|Index||3 reviews in total|
A Walt Disney MICKEY MOUSE Cartoon.
Mickey plans on building PLUTO'S DREAM HOUSE - with a big assist from a magic lamp.
This is a wonderful little film and boasts a hilarious performance from the lamp itself. Things really get wild in the climax when it starts taking orders from Mickey's malfunctioning radio. There is no genii - the lamp is enchanted and speaks with a voice that will remind some viewers of Jack Benny's Rochester (Eddie Anderson). Mickey gets his unique voice from Walt Disney.
Walt Disney (1901-1966) was always intrigued by drawings. As a lad in Marceline, Missouri, he sketched farm animals on scraps of paper; later, as an ambulance driver in France during the First World War, he drew figures on the sides of his vehicle. Back in Kansas City, along with artist Ub Iwerks, Walt developed a primitive animation studio that provided animated commercials and tiny cartoons for the local movie theaters. Always the innovator, his ALICE IN CARTOONLAND series broke ground in placing a live figure in a cartoon universe. Business reversals sent Disney & Iwerks to Hollywood in 1923, where Walt's older brother Roy became his lifelong business manager & counselor. When a mildly successful series with Oswald The Lucky Rabbit was snatched away by the distributor, the character of Mickey Mouse sprung into Walt's imagination, ensuring Disney's immortality. The happy arrival of sound technology made Mickey's screen debut, STEAMBOAT WILLIE (1928), a tremendous audience success with its use of synchronized music. The SILLY SYMPHONIES soon appeared, and Walt's growing crew of marvelously talented animators were quickly conquering new territory with full color, illusions of depth and radical advancements in personality development, an arena in which Walt's genius was unbeatable. Mickey's feisty, naughty behavior had captured millions of fans, but he was soon to be joined by other animated companions: temperamental Donald Duck, intellectually-challenged Goofy and energetic Pluto. All this was in preparation for Walt's grandest dream - feature length animated films. Against a blizzard of doomsayers, Walt persevered and over the next decades delighted children of all ages with the adventures of Snow White, Pinocchio, Dumbo, Bambi & Peter Pan. Walt never forgot that his fortunes were all started by a mouse, or that simplicity of message and lots of hard work always pay off.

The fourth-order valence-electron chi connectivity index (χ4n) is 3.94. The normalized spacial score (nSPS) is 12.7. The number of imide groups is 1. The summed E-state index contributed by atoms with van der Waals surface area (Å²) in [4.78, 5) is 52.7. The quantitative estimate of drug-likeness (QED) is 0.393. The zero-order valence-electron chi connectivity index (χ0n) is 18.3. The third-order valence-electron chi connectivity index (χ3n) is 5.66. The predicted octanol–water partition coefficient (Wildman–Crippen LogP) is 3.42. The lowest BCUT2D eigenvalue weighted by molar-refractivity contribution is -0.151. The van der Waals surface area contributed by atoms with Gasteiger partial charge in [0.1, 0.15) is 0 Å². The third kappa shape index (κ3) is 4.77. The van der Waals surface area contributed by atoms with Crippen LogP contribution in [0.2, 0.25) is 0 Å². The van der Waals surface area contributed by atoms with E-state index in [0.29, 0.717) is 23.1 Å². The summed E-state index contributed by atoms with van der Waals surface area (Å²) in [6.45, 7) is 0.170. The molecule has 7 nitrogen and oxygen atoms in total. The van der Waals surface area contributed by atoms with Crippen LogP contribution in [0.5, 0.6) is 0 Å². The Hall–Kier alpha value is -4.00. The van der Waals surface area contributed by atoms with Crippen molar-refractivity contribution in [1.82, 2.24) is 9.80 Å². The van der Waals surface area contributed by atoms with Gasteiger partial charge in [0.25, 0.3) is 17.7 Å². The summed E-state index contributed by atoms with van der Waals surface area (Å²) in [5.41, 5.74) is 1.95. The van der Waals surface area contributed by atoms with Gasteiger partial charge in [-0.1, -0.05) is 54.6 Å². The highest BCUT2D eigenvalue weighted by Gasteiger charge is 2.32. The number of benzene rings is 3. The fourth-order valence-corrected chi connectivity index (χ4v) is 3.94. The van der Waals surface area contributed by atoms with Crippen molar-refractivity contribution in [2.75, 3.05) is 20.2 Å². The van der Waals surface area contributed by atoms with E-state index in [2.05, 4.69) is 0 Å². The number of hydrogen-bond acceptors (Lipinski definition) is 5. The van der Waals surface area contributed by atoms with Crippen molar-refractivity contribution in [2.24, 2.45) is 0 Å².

Before Aladdin graced the Big Screen, it looked like his magic lamp or
a distant genie cousin made his way in this cartoon short. Here, Mickey
decides to build Pluto a new house and while he breaks ground, Pluto
digs out a magic lamp. In it is a jive-talking and swinging unseen
genie, who follows Mickey's command in building a grand of a dog house
for Pluto. However, when Mickey's radio goes haywire, the genie follows
every command it hears on the radio, creating chaos for Pluto.
It's a funny little cartoon that lets both Mickey and Pluto have equal screen time. I enjoyed seeing Pluto's reactions when he first sees his old, beat-up doghouse and then seeing the genie create his new house piece by piece. The funny-talking genie was definitely something unique in these Disney cartoons and was pretty entertaining to watch.
Some fun stuff here; got a few laughs out of it.
This is a magical and often hilarious cartoon. Beautiful animation,
energetic music and a simple, well-told story are definite things to
like, as well as how imaginative the humour is. Mickey is well voiced
by Walt Disney and is a likable character in his own right, while Pluto
is still as cute and lively as ever and the role of the lamp is well
and truly inspired. The climax is where things get wild, and in terms
of pacing and humour, all the better for it. And when I mean wild, I
don't mean a bit I mean literally a lot.
Overall, a magical, fun and hilarious cartoon, with top notch production values and imaginative.
10/10 Bethany Cox
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